Old 08-07-2010, 01:36 PM
frank smith frank smith is offline
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What displacement are you looking for ? what is the the amount of rocker per foot? Do you have a rough Idea of hull weight ?
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  #101  
Old 08-07-2010, 03:01 PM
goodwilltoall goodwilltoall is offline
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Frank Smith,

Post 102: Rough displacement figure would be 14,500lbs with hull weight coming in at about 5,400lbs. Rocker as shown per drawings is about 19 inches which would equate to about 3/4" per foot.
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  #102  
Old 08-07-2010, 04:28 PM
frank smith frank smith is offline
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Originally Posted by goodwilltoall View Post
Frank Smith,

Post 102: Rough displacement figure would be 14,500lbs with hull weight coming in at about 5,400lbs. Rocker as shown per drawings is about 19 inches which would equate to about 3/4" per foot.

your drawing shows a water line off about 44' , that comes out to about 1/2"
per foot . I think your estimation of displacement is to light , as well as your estimation of hull weight .
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  #103  
Old 08-07-2010, 08:29 PM
Pierre R Pierre R is offline
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Originally Posted by frank smith View Post
I think your estimation of displacement is to light , as well as your estimation of hull weight .
Yup I agree. I am guessing around 18,000 to 19,000 lbs and around 8,000 or so for the hull.

With those figures the S/D ratio would be around 13.5 or so. A slow boat.
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  #104  
Old 08-07-2010, 10:00 PM
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DennisRB DennisRB is offline
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Originally Posted by EuroCanal View Post
Here's a page with a cross-sectional drawing of the Ark:

http://www.6000years.org/frame.php?page=noahs_ark

It's pretty much as described above - kind-of oil-tanker-shaped.

The site also has the coordinates to a site of an Ark-shaped feature on top of an ancient mud-slide. (Ark remains or geological formation).



In my opinion, a Dutch sailing klipper is better than a Thames barge in open water, but neither is really suitable for ocean work. Even for the short trip from the Amstel (Netherlands) to the Thames, you would not risk it in anything except perfect conditions.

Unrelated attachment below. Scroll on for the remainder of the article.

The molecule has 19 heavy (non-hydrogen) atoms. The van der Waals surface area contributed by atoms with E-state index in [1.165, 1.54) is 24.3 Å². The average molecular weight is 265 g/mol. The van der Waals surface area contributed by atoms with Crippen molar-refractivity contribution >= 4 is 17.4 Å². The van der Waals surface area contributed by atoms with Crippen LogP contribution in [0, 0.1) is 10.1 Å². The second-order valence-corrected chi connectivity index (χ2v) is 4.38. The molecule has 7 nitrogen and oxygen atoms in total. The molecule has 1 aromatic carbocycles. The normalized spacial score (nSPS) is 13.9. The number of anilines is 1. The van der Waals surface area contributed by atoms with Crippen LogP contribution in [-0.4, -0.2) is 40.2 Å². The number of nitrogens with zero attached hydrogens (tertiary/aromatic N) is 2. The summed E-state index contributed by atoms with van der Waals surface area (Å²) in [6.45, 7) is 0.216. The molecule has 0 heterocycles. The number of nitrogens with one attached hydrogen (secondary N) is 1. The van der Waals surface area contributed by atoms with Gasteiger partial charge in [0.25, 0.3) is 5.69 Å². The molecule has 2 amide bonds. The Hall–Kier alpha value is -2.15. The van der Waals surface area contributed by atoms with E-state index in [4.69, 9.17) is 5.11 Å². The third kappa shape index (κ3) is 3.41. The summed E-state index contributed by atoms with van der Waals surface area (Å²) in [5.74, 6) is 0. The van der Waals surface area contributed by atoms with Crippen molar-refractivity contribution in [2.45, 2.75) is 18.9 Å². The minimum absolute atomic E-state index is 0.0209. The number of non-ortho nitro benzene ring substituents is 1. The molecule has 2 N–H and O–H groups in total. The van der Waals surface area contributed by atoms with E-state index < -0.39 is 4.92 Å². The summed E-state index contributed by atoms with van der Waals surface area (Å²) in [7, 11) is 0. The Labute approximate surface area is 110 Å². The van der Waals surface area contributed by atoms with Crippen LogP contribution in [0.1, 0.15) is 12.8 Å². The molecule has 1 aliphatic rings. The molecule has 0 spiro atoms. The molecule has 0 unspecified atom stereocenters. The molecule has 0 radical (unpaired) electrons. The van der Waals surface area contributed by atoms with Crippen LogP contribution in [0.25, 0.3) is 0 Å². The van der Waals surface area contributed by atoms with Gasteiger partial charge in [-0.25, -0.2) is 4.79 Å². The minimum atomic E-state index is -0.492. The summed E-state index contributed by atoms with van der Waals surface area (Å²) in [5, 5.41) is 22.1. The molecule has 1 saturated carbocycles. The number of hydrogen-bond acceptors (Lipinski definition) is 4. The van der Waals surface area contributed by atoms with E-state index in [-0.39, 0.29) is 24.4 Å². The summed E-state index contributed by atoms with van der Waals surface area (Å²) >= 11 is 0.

All barges have the same problems of being overly-stable, so 'snapping' quickly back to horizontal from a roll - very tiring for the crew and the hull. They have little freeboard and can easily take on water. The shallow flat-bottomed hulls and can't 'grip' the water like a keeled boat will. Around estuaries, with the lee-boards up they're even more of a pain to steer - they skate sideways around curves and follow the currents.
http://www.csun.edu/~vcgeo005/bogus.html
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  #105  
Old 08-08-2010, 03:59 AM
EuroCanal EuroCanal is offline
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Originally Posted by DennisRB View Post
I guess there are two points of view here:
1) It is the 4,400 year-old Ark. It was lifted over 2,000 m above sea-level by a large amount of water. It would need approximately 10^18 tonnes of it, assuming the flood was across the entire surface of the Earth. An alternative would be a local gravitational effect - shifting the Moon very close to Earth over this region might do it. That would avoid the problems associated with removing the large amount of water from the surface of Earth and away from its atmosphere.
2) It is not.

In general, a literal interpretation of the Bible requires belief in faith over any kind of scientific investigation or thinking, so I doubt this paper will change any one's opinion.

However, even a sceptic may speculate that the long-standing belief that this is the Ark (or an Ark) may have given rise to the story of the Ark, and lead to the description of the size of the Ark in the Bible and the Quran.